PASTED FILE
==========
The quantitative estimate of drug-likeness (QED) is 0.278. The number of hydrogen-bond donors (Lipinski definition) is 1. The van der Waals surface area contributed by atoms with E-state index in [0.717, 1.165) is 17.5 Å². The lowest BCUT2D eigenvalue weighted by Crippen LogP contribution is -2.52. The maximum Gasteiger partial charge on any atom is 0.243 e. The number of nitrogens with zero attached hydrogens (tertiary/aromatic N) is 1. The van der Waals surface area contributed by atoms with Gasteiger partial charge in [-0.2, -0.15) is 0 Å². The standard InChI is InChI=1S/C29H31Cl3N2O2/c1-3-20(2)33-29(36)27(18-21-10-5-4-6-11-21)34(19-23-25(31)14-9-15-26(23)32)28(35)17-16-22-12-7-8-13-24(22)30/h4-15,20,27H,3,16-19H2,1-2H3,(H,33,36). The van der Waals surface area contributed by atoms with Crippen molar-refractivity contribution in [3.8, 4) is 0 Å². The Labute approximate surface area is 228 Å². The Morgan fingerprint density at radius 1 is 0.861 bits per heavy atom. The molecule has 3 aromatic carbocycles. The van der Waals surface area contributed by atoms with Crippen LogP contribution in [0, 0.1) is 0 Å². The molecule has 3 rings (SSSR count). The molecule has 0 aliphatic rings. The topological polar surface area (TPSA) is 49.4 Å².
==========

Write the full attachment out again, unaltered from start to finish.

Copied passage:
The quantitative estimate of drug-likeness (QED) is 0.278. The number of hydrogen-bond donors (Lipinski definition) is 1. The van der Waals surface area contributed by atoms with E-state index in [0.717, 1.165) is 17.5 Å². The lowest BCUT2D eigenvalue weighted by Crippen LogP contribution is -2.52. The maximum Gasteiger partial charge on any atom is 0.243 e. The number of nitrogens with zero attached hydrogens (tertiary/aromatic N) is 1. The van der Waals surface area contributed by atoms with Gasteiger partial charge in [-0.2, -0.15) is 0 Å². The standard InChI is InChI=1S/C29H31Cl3N2O2/c1-3-20(2)33-29(36)27(18-21-10-5-4-6-11-21)34(19-23-25(31)14-9-15-26(23)32)28(35)17-16-22-12-7-8-13-24(22)30/h4-15,20,27H,3,16-19H2,1-2H3,(H,33,36). The van der Waals surface area contributed by atoms with Crippen molar-refractivity contribution in [3.8, 4) is 0 Å². The Labute approximate surface area is 228 Å². The Morgan fingerprint density at radius 1 is 0.861 bits per heavy atom. The molecule has 3 aromatic carbocycles. The van der Waals surface area contributed by atoms with Crippen LogP contribution in [0, 0.1) is 0 Å². The molecule has 3 rings (SSSR count). The molecule has 0 aliphatic rings. The topological polar surface area (TPSA) is 49.4 Å².